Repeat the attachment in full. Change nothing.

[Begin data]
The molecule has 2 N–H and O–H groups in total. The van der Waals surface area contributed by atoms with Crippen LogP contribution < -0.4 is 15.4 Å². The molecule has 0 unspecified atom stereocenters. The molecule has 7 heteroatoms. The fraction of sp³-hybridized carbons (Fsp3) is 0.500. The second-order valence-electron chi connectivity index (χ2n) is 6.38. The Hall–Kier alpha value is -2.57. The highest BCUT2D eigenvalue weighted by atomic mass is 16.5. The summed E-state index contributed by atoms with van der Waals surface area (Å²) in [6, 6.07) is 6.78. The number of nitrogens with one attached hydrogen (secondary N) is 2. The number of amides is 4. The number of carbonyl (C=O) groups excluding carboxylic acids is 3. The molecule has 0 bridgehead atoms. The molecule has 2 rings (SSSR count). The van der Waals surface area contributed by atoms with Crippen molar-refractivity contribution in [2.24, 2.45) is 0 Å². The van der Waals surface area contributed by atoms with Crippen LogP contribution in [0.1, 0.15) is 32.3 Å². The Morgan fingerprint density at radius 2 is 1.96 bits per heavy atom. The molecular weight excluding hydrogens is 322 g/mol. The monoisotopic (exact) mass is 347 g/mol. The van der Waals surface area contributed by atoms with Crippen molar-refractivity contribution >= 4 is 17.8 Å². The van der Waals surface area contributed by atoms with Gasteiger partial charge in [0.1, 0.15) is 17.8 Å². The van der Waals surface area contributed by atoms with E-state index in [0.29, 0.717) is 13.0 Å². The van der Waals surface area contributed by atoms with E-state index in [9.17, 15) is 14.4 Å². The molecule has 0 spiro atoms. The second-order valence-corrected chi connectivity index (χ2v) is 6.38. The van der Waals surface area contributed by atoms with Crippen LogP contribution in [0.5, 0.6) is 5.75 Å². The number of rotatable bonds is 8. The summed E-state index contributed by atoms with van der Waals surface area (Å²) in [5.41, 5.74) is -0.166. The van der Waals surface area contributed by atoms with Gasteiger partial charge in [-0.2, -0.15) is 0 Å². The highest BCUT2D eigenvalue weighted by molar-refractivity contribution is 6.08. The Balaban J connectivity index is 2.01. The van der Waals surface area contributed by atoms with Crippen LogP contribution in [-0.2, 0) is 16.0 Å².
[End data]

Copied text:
The molecule has 2 N–H and O–H groups in total. The van der Waals surface area contributed by atoms with Crippen LogP contribution < -0.4 is 15.4 Å². The molecule has 0 unspecified atom stereocenters. The molecule has 7 heteroatoms. The fraction of sp³-hybridized carbons (Fsp3) is 0.500. The second-order valence-electron chi connectivity index (χ2n) is 6.38. The Hall–Kier alpha value is -2.57. The highest BCUT2D eigenvalue weighted by atomic mass is 16.5. The summed E-state index contributed by atoms with van der Waals surface area (Å²) in [6, 6.07) is 6.78. The number of nitrogens with one attached hydrogen (secondary N) is 2. The number of amides is 4. The number of carbonyl (C=O) groups excluding carboxylic acids is 3. The molecule has 0 bridgehead atoms. The molecule has 2 rings (SSSR count). The van der Waals surface area contributed by atoms with Crippen molar-refractivity contribution in [2.24, 2.45) is 0 Å². The van der Waals surface area contributed by atoms with Crippen LogP contribution in [0.1, 0.15) is 32.3 Å². The Morgan fingerprint density at radius 2 is 1.96 bits per heavy atom. The molecular weight excluding hydrogens is 322 g/mol. The monoisotopic (exact) mass is 347 g/mol. The van der Waals surface area contributed by atoms with Crippen molar-refractivity contribution >= 4 is 17.8 Å². The van der Waals surface area contributed by atoms with Gasteiger partial charge in [0.1, 0.15) is 17.8 Å². The van der Waals surface area contributed by atoms with E-state index in [0.29, 0.717) is 13.0 Å². The van der Waals surface area contributed by atoms with E-state index in [9.17, 15) is 14.4 Å². The molecule has 0 spiro atoms. The second-order valence-corrected chi connectivity index (χ2v) is 6.38. The van der Waals surface area contributed by atoms with Crippen LogP contribution in [0.5, 0.6) is 5.75 Å². The number of rotatable bonds is 8. The summed E-state index contributed by atoms with van der Waals surface area (Å²) in [5.41, 5.74) is -0.166. The van der Waals surface area contributed by atoms with Gasteiger partial charge in [-0.2, -0.15) is 0 Å². The highest BCUT2D eigenvalue weighted by molar-refractivity contribution is 6.08. The Balaban J connectivity index is 2.01. The van der Waals surface area contributed by atoms with Crippen LogP contribution in [-0.2, 0) is 16.0 Å².